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|Abstract:||Models of working memory commonly focus on how information is encoded into and retrieved from storage at specific moments. However, in the majority of real-life processes, past information is used continuously to process incoming information across multiple timescales. Considering single unit, electrocorticography, and functional imaging data, we argue that (i) virtually all cortical circuits can accumulate information over time, and (ii) the timescales of accumulation vary hierarchically, from early sensory areas with short processing timescales (tens to hundreds of milliseconds) to higher-order areas with long processing timescales (many seconds to minutes). In this hierarchical systems perspective, memory is not restricted to a few localized stores, but is intrinsic to information processing that unfolds throughout the brain on multiple timescales. “The present contains nothing more than the past, and what is found in the effect was already in the cause.” Henri L Bergson|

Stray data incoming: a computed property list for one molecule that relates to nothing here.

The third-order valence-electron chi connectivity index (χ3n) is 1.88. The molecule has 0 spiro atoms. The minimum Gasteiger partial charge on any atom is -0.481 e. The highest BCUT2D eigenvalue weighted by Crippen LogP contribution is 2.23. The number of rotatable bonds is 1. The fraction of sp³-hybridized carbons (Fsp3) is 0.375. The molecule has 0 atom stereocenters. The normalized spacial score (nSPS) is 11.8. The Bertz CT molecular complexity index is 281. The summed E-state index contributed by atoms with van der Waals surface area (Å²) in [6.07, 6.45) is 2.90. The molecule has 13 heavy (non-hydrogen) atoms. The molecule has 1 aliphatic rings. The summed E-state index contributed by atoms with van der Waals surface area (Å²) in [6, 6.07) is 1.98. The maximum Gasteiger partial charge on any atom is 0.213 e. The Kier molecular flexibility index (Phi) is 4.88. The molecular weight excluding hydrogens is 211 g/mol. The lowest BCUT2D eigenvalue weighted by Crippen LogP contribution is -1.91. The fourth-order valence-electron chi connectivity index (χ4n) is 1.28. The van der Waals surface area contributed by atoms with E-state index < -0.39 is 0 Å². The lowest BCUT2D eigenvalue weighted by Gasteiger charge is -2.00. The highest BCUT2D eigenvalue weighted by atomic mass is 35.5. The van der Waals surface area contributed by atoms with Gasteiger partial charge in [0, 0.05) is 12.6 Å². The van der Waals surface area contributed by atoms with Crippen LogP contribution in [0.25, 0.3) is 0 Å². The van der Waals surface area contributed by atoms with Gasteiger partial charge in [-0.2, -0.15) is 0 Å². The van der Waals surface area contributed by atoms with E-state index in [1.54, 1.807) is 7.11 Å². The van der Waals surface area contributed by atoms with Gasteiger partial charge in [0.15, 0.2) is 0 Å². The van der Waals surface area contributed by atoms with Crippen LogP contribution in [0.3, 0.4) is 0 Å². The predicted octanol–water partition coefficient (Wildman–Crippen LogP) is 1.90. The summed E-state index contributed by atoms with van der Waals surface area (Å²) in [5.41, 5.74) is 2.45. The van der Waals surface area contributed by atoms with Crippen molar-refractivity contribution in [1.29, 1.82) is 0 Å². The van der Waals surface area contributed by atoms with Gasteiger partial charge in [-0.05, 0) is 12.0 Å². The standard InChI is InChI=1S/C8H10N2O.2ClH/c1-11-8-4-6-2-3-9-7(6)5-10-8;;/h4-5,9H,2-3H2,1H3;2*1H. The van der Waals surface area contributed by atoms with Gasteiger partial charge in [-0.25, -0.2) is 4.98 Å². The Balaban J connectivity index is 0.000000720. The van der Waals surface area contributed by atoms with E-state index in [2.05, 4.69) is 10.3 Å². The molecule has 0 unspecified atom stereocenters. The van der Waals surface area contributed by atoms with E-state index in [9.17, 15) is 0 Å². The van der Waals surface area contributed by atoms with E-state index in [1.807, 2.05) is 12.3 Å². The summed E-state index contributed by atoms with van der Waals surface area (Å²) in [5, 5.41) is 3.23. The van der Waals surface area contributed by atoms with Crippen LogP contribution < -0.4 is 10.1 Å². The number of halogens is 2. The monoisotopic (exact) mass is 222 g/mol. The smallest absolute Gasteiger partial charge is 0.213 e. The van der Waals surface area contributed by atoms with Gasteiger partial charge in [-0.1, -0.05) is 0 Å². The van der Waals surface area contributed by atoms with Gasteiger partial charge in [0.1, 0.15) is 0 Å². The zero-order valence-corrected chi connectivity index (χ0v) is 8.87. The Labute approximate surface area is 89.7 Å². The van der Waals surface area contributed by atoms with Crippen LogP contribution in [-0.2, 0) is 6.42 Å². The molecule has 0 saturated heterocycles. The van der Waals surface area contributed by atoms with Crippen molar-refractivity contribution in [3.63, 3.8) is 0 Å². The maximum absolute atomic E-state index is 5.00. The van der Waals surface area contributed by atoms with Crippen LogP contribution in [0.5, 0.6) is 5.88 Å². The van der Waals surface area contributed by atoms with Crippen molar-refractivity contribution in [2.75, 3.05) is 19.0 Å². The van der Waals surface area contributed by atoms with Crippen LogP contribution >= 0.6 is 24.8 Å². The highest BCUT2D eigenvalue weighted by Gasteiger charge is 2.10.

|Citation:||Hasson, Uri, Chen, Janice, Honey, Christopher J. (2015). Hierarchical process memory: memory as an integral component of information processing. Trends in Cognitive Sciences, 19 (6), 304 - 313. doi:10.1016/j.tics.2015.04.006|
|Pages:||304 - 313|
|Type of Material:||Journal Article|
|Journal/Proceeding Title:||Trends in Cognitive Sciences|
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